Form of Empirical ROCs in Discrimination and Diagnostic Tasks
A companion chapter (Chapter 3) derives the form of the relative (or receiver) operating characteristic (ROC) that is algebraically implied by each of a dozen or so commonly used indices of discrimination accuracy, and identifies the models of the discrimination process that are implied by the main categories of those forms. In this chapter I present a broad sample of empirical ROCs for comparison with the theoretical forms. They are drawn from discrimination tasks used in the psychology of perception, learning, memory, and cognition, and from several practical fields in which a discrimination, or diagnosis, is made in the interest of prediction, selection, or corrective action. The fields included are medical imaging, information retrieval, weather forecasting, aptitude testing, and polygraph lie detection.
The ROC, in a sentence, is a graph showing the conditional probability of choosing Alternative A when that alternative occurs (here denoted by h, for "hit") plotted against the conditional probability of choosing A when Alternative B occurs (here denoted by f, for "false alarm"). Both h and f increase as the tendency to choose Alternative A increases, or as the criterion for choosing A becomes more lenient.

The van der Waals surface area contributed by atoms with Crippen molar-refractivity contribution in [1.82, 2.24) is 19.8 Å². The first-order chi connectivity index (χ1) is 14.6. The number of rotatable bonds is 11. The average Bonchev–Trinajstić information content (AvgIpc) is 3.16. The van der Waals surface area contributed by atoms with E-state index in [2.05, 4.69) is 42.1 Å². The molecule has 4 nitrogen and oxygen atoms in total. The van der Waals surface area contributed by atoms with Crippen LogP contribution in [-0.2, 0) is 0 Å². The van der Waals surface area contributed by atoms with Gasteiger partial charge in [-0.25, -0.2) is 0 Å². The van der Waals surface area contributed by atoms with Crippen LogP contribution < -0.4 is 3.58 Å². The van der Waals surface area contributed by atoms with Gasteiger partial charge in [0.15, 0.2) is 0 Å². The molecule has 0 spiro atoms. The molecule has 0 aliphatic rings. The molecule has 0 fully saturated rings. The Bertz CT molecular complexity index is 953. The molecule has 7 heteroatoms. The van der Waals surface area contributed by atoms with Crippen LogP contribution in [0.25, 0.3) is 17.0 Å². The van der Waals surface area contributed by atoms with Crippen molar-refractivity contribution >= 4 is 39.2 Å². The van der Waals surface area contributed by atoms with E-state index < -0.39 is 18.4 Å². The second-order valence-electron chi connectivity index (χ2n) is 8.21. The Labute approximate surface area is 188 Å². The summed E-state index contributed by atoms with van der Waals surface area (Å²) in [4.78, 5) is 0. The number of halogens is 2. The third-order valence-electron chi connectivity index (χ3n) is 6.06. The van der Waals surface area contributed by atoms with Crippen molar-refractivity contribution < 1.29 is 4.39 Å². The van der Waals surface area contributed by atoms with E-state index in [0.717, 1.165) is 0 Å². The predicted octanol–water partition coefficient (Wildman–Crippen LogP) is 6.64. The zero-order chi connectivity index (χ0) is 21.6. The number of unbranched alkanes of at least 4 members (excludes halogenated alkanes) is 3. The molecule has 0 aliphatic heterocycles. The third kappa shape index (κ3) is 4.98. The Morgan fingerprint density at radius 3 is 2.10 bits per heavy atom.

The form of an ROC is best visualized on a "binormal" graph--a graph in which the usual probability coordinates are rescaled so that their corresponding normal-deviate values are linearly spaced, as in Figure 1. On such a graph, empirical ROCs are consistently fitted well by a straight line that varies in slope; the slopes are generally between 0.5 and 1.5, as indicated in Figure 1 a by dashed lines. (Other details of the figure are discussed next.)
The indices chapter (Chapter 3) shows that the form of predicted ROCs serves to sort common accuracy indices and their implied models into three categories.